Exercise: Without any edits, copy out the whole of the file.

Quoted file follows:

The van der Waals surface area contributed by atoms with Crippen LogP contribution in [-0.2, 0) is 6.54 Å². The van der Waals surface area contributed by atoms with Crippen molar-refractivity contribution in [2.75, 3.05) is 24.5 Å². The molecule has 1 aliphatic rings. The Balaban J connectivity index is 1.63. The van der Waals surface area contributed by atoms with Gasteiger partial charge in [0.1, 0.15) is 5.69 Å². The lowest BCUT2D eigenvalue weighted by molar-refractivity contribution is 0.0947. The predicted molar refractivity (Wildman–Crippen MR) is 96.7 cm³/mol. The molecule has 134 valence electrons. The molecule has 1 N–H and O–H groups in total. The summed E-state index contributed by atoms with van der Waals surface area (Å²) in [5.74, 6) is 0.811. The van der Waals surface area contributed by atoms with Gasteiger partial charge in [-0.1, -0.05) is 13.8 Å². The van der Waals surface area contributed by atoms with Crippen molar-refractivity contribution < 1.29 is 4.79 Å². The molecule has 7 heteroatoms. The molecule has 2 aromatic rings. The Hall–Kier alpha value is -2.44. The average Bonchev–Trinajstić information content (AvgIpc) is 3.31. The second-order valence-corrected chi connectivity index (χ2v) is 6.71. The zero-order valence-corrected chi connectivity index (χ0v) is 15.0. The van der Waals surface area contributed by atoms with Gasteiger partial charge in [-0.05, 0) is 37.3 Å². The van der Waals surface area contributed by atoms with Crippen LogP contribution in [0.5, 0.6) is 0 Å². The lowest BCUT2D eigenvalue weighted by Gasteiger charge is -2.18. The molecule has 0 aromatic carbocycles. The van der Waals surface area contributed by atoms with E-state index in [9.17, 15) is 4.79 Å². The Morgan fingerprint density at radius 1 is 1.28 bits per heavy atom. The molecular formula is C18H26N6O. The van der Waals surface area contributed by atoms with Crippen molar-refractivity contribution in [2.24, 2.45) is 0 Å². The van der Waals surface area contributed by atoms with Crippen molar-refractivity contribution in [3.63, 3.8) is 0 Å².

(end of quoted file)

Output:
The van der Waals surface area contributed by atoms with Crippen LogP contribution in [-0.2, 0) is 6.54 Å². The van der Waals surface area contributed by atoms with Crippen molar-refractivity contribution in [2.75, 3.05) is 24.5 Å². The molecule has 1 aliphatic rings. The Balaban J connectivity index is 1.63. The van der Waals surface area contributed by atoms with Gasteiger partial charge in [0.1, 0.15) is 5.69 Å². The lowest BCUT2D eigenvalue weighted by molar-refractivity contribution is 0.0947. The predicted molar refractivity (Wildman–Crippen MR) is 96.7 cm³/mol. The molecule has 134 valence electrons. The molecule has 1 N–H and O–H groups in total. The summed E-state index contributed by atoms with van der Waals surface area (Å²) in [5.74, 6) is 0.811. The van der Waals surface area contributed by atoms with Gasteiger partial charge in [-0.1, -0.05) is 13.8 Å². The van der Waals surface area contributed by atoms with Crippen molar-refractivity contribution < 1.29 is 4.79 Å². The molecule has 7 heteroatoms. The molecule has 2 aromatic rings. The Hall–Kier alpha value is -2.44. The average Bonchev–Trinajstić information content (AvgIpc) is 3.31. The second-order valence-corrected chi connectivity index (χ2v) is 6.71. The zero-order valence-corrected chi connectivity index (χ0v) is 15.0. The van der Waals surface area contributed by atoms with Gasteiger partial charge in [-0.05, 0) is 37.3 Å². The van der Waals surface area contributed by atoms with Crippen LogP contribution in [0.5, 0.6) is 0 Å². The lowest BCUT2D eigenvalue weighted by Gasteiger charge is -2.18. The molecule has 0 aromatic carbocycles. The van der Waals surface area contributed by atoms with E-state index in [9.17, 15) is 4.79 Å². The Morgan fingerprint density at radius 1 is 1.28 bits per heavy atom. The molecular formula is C18H26N6O. The van der Waals surface area contributed by atoms with Crippen molar-refractivity contribution in [2.24, 2.45) is 0 Å². The van der Waals surface area contributed by atoms with Crippen molar-refractivity contribution in [3.63, 3.8) is 0 Å².